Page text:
For starters, his fight camp no longer includes takedown defense sessions, and these days the only thing he needs to know if he finds himself on his back is that he should get back up.
"With the training, more than anything else, my neck doesn’t hurt anymore that much," he says. "My joints aren’t achy anymore. For MMA being what as great as it is -- and I truly enjoyed it -- I don’t know if starting to learn how to wrestle at 30 is a good idea.
"Kickboxing is what I’ve always wanted to do. I didn’t grow up wanting to be an MMA guy, I grew up wanting to be a kickboxer. And I was a kickboxer for a long time before transitioning over to MMA, so now I’m able to go back to kickboxing again. I’m able to go back to what I never really wanted to stop doing."
In reality, Barry never did stop kickboxing, even with all the temptations that come with MMA.
In his UFC debut in 2008, he hacked Dan Evensen down with leg kicks that made Vegas wince through its fingers. He destroyed Antoni Hardonk and Christian Morecraft with punches from the old K-1 canon, and he had Cheick Kongo set for the dead lights before getting caught coming in for the put-away on the fence. That single round, indicative of all things Barry, was more condensed with action than any Ang Lee film.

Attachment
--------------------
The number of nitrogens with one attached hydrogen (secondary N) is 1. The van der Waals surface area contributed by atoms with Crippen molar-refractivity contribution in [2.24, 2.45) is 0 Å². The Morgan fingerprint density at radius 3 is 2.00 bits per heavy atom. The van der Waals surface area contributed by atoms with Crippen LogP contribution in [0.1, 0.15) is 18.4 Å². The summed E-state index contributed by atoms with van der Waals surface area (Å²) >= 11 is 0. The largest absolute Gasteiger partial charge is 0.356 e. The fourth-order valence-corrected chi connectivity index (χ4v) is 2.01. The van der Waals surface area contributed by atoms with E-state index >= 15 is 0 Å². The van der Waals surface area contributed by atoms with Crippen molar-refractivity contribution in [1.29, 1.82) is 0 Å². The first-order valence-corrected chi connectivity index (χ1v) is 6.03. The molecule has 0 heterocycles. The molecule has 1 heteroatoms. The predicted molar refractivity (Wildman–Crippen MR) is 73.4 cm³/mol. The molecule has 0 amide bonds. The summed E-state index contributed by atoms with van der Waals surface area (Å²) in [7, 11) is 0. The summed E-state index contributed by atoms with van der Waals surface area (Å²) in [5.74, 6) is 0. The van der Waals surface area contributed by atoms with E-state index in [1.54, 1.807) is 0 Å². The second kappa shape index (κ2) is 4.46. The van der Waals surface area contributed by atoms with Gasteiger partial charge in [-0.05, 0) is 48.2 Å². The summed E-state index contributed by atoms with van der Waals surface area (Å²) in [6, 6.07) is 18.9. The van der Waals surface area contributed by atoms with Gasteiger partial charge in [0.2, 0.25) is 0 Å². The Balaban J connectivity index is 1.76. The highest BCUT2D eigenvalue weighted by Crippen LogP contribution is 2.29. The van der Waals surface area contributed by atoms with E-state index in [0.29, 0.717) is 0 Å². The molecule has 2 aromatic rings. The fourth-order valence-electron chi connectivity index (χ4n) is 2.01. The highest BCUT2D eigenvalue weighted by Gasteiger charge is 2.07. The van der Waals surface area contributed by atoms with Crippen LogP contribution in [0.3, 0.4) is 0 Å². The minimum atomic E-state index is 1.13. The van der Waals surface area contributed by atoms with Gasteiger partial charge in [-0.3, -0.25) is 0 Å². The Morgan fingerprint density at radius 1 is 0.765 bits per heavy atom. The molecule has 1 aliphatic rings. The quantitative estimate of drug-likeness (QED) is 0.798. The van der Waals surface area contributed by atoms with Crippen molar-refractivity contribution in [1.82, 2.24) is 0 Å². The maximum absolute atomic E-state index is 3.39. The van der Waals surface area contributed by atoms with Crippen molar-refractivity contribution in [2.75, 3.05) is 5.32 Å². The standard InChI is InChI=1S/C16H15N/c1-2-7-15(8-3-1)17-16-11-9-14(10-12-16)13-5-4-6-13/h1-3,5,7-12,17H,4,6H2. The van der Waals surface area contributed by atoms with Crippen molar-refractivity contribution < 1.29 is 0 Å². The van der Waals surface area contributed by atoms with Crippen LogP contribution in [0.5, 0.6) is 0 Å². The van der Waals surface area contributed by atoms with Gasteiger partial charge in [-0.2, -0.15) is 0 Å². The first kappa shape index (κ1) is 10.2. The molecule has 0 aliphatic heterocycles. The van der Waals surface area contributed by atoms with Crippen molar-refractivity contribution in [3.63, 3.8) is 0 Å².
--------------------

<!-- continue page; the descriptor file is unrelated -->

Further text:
Ironically, in his bout with K-1 and Pride veteran Mirko Cro Cop -- his idol -- he was submitted via rear-naked choke after plenty of mean exchanges and high fives. Given that two kickboxers were coming together in a combustive area, not many predicted that outcome. And that was the side of the game Barry was forced to cram for in his late twenties as he transitioned into MMA from K-1. Though he sustained himself in the Octagon for years, the idea of kickboxing again was only an upstart promotion away from luring him out.